Despite a prolonged dry spell, the woods are brimming with boletes. September mornings have found the forest heavy with river valley fog, and host trees are generously sharing groundwater with my favorite mycorrhizal fungi.
The result is a delicious convergence of dry ground and breathtaking flushes, especially in areas with a high water table. I took the pooch for a labor day stroll in our local woodland, expecting to find nothing but mosquitoes in the parched woods. As I descended to the shores of a mucky pond, I saw hundred-strong legions of slippery jacks (Suillus luteus) and long veins of painted boletes (Suillus pictus). Soon, I found myself in a bolete stronghold, flanked by poised and poisonous lilac-browns (Sutorius eximius). The flushes were staggering, but the slippery Suillus and sickening Sutorius did little to whet my appetite.
I let the boletes lead me to a second pond, where I was greeted by a trio of plump, brick-red beauties. I knelt down to take a closer look, and realized I was face-to-face with firm, bug-free bicolors (Boletus bicolor). The yellow pores bruised dark blue upon handling, while the fragrant yellow flesh very slowly bruised a pale blue. The stipe was the deep red hue of the cap, yielding to yellow towards the top. The aroma was, for lack of a better word, boletealicious.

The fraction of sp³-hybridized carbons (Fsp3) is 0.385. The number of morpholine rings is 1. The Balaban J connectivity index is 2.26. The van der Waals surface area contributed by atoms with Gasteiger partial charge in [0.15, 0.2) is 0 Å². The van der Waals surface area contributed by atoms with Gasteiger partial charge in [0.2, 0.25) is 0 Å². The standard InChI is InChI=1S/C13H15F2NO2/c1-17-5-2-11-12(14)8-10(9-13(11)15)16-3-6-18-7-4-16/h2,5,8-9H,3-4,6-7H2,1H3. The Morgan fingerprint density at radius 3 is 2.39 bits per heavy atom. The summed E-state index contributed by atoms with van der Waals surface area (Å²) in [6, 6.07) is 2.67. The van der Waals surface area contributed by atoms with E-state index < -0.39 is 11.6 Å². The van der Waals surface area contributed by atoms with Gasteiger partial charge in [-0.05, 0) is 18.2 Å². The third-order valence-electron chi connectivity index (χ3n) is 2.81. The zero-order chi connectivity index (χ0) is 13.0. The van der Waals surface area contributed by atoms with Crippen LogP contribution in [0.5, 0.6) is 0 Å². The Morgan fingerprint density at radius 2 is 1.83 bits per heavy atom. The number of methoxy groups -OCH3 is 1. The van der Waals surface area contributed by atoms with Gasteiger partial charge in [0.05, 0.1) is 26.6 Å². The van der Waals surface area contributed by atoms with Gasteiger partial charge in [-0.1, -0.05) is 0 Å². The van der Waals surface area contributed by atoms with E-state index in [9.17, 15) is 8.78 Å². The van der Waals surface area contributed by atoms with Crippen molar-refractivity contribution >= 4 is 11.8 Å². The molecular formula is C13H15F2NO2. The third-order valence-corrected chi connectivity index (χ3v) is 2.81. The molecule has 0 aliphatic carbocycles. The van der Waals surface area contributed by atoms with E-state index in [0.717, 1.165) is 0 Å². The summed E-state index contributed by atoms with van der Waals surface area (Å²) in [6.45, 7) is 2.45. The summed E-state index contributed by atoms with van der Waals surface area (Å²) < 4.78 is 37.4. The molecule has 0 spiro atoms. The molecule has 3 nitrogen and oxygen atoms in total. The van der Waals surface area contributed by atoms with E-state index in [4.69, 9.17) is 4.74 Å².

I left the bicolors in the ground and began walking away from the pond, under a mixed canopy dominated by oak and hemlock. I didn’t have to look hard to find the next bicolor, an overripe and pungent behemoth. This specimen, what I call a “flag,” led me to another bicolor hotspot, where I found everything from pristine new growth to larvae-littered giants.
I always love finding bicolor boletes. Though their ID can be slightly tricky, their vivid primary colors, chunky stature, and divine flavor make them a standout species in any forest. If they didn’t taste so good, bicolors could get by on their good looks alone. In fact, there is only one bolete I would rather find – the king, or porcini.
And that is exactly what I found next – a pair of chubby and pristine piglets – underneath hemlock and spruce. Do not be discouraged by the dry conditions – the boletes are having a memorable flush!